It's that time of the year again. A time to look back on all that was accomplished in the previous year, and a time to look forward to all that can be accomplished next year. Once again, let's look at what I was able to do this year:
Tuesday, December 31, 2013
Wednesday, December 11, 2013
So, I am at a cross-roads in my career. Due to some recent circumstances, I will be looking for a new employer effective February 1st, 2014 (my last day with my current employer will be Jan 31). So I will be available for hire in the near future!
Monday, November 25, 2013
This is the fourth post in my "Beyond" series. The previous three posts focused on re-imagining OOP and questioning some of the core beliefs that we have come to take for granted. This one is going to be slightly different, in that I want to talk about another angle of writing code: the process itself. We always talk about how code should be clean, but how do you write clean code?
Monday, November 11, 2013
In the last post Beyond Inheritance, we talked about looking past "types" and reasoning about objects differently. The conclusion was that inheritance wasn't necessary for OOP, and often results in more problems than it solves. Well, let's go beyond that and explore more of what will come from treating objects as containers of behavior. Let's look at what this means for various kinds of classes:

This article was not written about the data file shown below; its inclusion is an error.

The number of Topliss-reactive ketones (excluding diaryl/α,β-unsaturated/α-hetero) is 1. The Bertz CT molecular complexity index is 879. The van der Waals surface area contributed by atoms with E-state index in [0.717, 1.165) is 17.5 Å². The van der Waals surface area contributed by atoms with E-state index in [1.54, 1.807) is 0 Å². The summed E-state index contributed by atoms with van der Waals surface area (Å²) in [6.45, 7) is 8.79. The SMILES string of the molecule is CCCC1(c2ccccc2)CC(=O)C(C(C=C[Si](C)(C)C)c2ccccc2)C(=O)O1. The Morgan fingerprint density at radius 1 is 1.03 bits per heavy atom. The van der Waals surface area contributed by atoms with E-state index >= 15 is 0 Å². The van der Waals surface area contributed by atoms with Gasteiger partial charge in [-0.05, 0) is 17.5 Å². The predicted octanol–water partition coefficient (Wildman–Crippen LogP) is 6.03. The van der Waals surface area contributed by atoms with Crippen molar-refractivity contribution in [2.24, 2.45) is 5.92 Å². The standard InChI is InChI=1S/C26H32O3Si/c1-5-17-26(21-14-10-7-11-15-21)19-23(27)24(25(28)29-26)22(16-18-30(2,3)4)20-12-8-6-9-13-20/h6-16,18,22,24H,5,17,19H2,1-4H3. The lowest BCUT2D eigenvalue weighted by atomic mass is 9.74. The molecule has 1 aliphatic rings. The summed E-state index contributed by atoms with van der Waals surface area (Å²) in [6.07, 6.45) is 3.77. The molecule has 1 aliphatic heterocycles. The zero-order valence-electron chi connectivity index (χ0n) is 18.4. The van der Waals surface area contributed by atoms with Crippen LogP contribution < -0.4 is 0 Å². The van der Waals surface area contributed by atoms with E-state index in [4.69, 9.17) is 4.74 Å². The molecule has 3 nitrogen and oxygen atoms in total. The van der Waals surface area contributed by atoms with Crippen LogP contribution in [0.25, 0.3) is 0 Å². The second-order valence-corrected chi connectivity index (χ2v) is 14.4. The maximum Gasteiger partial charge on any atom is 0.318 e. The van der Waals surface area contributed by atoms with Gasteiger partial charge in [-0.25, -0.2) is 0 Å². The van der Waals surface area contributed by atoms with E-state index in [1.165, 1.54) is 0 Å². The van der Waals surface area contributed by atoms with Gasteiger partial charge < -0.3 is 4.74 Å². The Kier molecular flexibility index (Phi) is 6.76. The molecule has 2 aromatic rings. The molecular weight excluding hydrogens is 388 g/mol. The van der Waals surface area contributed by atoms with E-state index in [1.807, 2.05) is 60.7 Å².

Monday, November 4, 2013
In my last post, I talked about revisiting the concept of Design Patterns and questioned how useful it is to "learn" them. The conclusion that I came to was that you are better served by focusing on how objects communicate rather than traditional patterns. Well, that's not the only "traditional concept" that I think we should move beyond. So, let's talk about inheritance...
Wednesday, September 18, 2013
Many people teach design patterns as a fundamental step to Object Oriented Programming. They are so universally seen as important that almost every single conference that I have been to has had at least one talk about them. They are quite often used as interview questions to test a candidate's OOP knowledge. However, just like inheritance, they are not needed for OOP. And just like inheritance, they are a distraction rather than a foundation. Instead of focusing on patterns, I suggest focusing on learning about abstraction and communication. Why? Let's talk it out...
Friday, September 6, 2013
This is a post that I didn't want to write. Actually, it's a post that I still don't want to write. But I find myself in a situation where I feel that I have to say something. So I'm going to just open up here. I'm going to put it all out on the table, and see what happens from there.